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UBC Theses and Dissertations

The capture of vision by audition : examining temporal ventriloquism Morein-Zamir, Sharon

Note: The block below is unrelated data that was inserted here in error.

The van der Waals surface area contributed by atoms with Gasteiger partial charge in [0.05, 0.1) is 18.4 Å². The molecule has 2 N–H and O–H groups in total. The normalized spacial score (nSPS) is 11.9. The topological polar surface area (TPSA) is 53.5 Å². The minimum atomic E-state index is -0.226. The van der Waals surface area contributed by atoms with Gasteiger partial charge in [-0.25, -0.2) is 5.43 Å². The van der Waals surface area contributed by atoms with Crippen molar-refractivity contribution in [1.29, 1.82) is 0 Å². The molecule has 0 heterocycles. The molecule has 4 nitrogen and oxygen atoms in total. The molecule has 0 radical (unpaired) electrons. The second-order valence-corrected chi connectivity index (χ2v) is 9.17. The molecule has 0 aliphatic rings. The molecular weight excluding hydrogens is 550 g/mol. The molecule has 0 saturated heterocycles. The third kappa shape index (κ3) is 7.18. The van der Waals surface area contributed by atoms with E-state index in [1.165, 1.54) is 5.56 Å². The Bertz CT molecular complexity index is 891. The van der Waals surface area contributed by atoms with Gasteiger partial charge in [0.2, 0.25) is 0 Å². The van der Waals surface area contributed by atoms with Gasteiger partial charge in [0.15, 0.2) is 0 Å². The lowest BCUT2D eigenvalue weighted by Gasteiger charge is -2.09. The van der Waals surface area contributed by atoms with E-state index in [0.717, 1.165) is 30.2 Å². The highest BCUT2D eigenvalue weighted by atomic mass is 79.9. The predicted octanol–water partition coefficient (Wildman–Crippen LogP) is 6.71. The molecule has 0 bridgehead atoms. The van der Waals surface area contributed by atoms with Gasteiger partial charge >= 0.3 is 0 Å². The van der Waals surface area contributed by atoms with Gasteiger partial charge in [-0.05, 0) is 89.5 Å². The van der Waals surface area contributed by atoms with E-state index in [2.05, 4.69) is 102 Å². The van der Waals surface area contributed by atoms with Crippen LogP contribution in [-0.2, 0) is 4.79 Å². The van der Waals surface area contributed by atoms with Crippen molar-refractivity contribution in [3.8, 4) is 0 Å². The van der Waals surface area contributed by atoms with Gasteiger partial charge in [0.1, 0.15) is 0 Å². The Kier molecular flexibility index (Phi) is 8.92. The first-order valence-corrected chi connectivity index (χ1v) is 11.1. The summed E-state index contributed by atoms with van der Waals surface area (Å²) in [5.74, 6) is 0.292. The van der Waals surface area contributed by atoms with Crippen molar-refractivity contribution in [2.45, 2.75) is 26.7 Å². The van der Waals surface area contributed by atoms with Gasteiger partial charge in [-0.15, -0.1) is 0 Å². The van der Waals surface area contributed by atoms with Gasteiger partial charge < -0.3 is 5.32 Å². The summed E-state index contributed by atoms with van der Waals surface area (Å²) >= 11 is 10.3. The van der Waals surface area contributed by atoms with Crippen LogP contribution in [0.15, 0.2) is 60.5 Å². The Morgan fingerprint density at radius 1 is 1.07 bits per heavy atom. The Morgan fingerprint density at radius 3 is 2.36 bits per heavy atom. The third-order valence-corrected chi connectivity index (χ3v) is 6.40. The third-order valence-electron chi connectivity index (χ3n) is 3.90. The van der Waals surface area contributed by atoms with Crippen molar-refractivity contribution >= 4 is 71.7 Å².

Four experiments were conducted to investigate whether sounds can draw the perception of lights further apart in time in a visual temporal order judgment task, thereby improving performance. In the first experiment, presenting a sound before the first light and after the second light improved performance relative to the baseline condition in which sounds appeared simultaneously with the lights. The second . experiment ruled out a simple alerting account of this effect and indicated that the effect was due to the second sound trailing the second light. The third experiment extended the duration of the lags between the first sound and light, and the second light and sound, and found that performance returned to baseline level with lags of 450 milliseconds. In the final experiment, the second sound was found to improve performance only when the first sound was present, suggesting the importance of the pairing of the audiovisual stimuli. The results are interpreted as reflecting the temporal analogue of the classic spatial ventriloquist effect.

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